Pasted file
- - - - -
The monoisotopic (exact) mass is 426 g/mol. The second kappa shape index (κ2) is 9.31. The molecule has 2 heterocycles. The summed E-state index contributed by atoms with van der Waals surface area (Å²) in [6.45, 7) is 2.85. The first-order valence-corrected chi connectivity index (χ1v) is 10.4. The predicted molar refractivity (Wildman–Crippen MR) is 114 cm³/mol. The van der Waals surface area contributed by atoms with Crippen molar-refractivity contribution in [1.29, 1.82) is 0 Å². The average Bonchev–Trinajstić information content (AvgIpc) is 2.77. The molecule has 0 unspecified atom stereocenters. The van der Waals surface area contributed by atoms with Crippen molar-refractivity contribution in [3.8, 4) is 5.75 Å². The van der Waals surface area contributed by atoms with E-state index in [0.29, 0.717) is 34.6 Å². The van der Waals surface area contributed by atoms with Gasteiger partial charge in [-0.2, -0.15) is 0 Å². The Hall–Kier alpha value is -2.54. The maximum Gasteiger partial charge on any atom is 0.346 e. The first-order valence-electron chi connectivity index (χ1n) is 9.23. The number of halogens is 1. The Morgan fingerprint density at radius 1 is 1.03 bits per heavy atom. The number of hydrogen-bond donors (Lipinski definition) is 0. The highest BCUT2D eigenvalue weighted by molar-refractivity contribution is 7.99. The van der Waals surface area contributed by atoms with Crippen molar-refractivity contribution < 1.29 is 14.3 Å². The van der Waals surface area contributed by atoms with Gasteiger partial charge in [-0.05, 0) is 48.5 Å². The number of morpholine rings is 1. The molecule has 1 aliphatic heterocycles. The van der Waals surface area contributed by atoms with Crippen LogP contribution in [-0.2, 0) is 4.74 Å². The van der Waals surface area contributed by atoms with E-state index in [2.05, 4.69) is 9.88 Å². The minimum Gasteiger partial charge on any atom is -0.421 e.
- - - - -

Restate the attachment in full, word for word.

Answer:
The monoisotopic (exact) mass is 426 g/mol. The second kappa shape index (κ2) is 9.31. The molecule has 2 heterocycles. The summed E-state index contributed by atoms with van der Waals surface area (Å²) in [6.45, 7) is 2.85. The first-order valence-corrected chi connectivity index (χ1v) is 10.4. The predicted molar refractivity (Wildman–Crippen MR) is 114 cm³/mol. The van der Waals surface area contributed by atoms with Crippen molar-refractivity contribution in [1.29, 1.82) is 0 Å². The average Bonchev–Trinajstić information content (AvgIpc) is 2.77. The molecule has 0 unspecified atom stereocenters. The van der Waals surface area contributed by atoms with Crippen molar-refractivity contribution in [3.8, 4) is 5.75 Å². The van der Waals surface area contributed by atoms with E-state index in [0.29, 0.717) is 34.6 Å². The van der Waals surface area contributed by atoms with Gasteiger partial charge in [-0.2, -0.15) is 0 Å². The Hall–Kier alpha value is -2.54. The maximum Gasteiger partial charge on any atom is 0.346 e. The first-order valence-electron chi connectivity index (χ1n) is 9.23. The number of halogens is 1. The Morgan fingerprint density at radius 1 is 1.03 bits per heavy atom. The number of hydrogen-bond donors (Lipinski definition) is 0. The highest BCUT2D eigenvalue weighted by molar-refractivity contribution is 7.99. The van der Waals surface area contributed by atoms with Crippen molar-refractivity contribution < 1.29 is 14.3 Å². The van der Waals surface area contributed by atoms with Gasteiger partial charge in [-0.05, 0) is 48.5 Å². The number of morpholine rings is 1. The molecule has 1 aliphatic heterocycles. The van der Waals surface area contributed by atoms with Crippen LogP contribution in [-0.2, 0) is 4.74 Å². The van der Waals surface area contributed by atoms with E-state index in [2.05, 4.69) is 9.88 Å². The minimum Gasteiger partial charge on any atom is -0.421 e.